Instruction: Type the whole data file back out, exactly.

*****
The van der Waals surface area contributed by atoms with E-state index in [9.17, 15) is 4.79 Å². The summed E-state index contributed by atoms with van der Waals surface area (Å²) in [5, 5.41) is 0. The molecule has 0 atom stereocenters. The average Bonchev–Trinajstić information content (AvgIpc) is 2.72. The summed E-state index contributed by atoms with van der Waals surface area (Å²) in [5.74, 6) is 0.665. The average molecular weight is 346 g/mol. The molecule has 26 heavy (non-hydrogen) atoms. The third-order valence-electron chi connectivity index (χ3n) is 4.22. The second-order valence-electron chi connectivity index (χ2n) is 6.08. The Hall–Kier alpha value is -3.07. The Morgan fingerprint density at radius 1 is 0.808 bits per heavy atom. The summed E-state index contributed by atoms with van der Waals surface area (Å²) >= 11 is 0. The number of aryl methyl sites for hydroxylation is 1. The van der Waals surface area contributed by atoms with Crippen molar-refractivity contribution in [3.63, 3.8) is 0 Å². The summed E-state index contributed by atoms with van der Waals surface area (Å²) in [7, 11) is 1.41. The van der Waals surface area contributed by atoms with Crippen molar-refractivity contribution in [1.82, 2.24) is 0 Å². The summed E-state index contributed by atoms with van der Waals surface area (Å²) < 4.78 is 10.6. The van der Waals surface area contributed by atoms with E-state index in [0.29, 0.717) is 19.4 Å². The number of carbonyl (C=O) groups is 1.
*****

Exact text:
The van der Waals surface area contributed by atoms with E-state index in [9.17, 15) is 4.79 Å². The summed E-state index contributed by atoms with van der Waals surface area (Å²) in [5, 5.41) is 0. The molecule has 0 atom stereocenters. The average Bonchev–Trinajstić information content (AvgIpc) is 2.72. The summed E-state index contributed by atoms with van der Waals surface area (Å²) in [5.74, 6) is 0.665. The average molecular weight is 346 g/mol. The molecule has 26 heavy (non-hydrogen) atoms. The third-order valence-electron chi connectivity index (χ3n) is 4.22. The second-order valence-electron chi connectivity index (χ2n) is 6.08. The Hall–Kier alpha value is -3.07. The Morgan fingerprint density at radius 1 is 0.808 bits per heavy atom. The summed E-state index contributed by atoms with van der Waals surface area (Å²) >= 11 is 0. The number of aryl methyl sites for hydroxylation is 1. The van der Waals surface area contributed by atoms with Crippen molar-refractivity contribution in [3.63, 3.8) is 0 Å². The summed E-state index contributed by atoms with van der Waals surface area (Å²) in [7, 11) is 1.41. The van der Waals surface area contributed by atoms with Crippen molar-refractivity contribution in [1.82, 2.24) is 0 Å². The summed E-state index contributed by atoms with van der Waals surface area (Å²) < 4.78 is 10.6. The van der Waals surface area contributed by atoms with E-state index in [0.29, 0.717) is 19.4 Å². The number of carbonyl (C=O) groups is 1.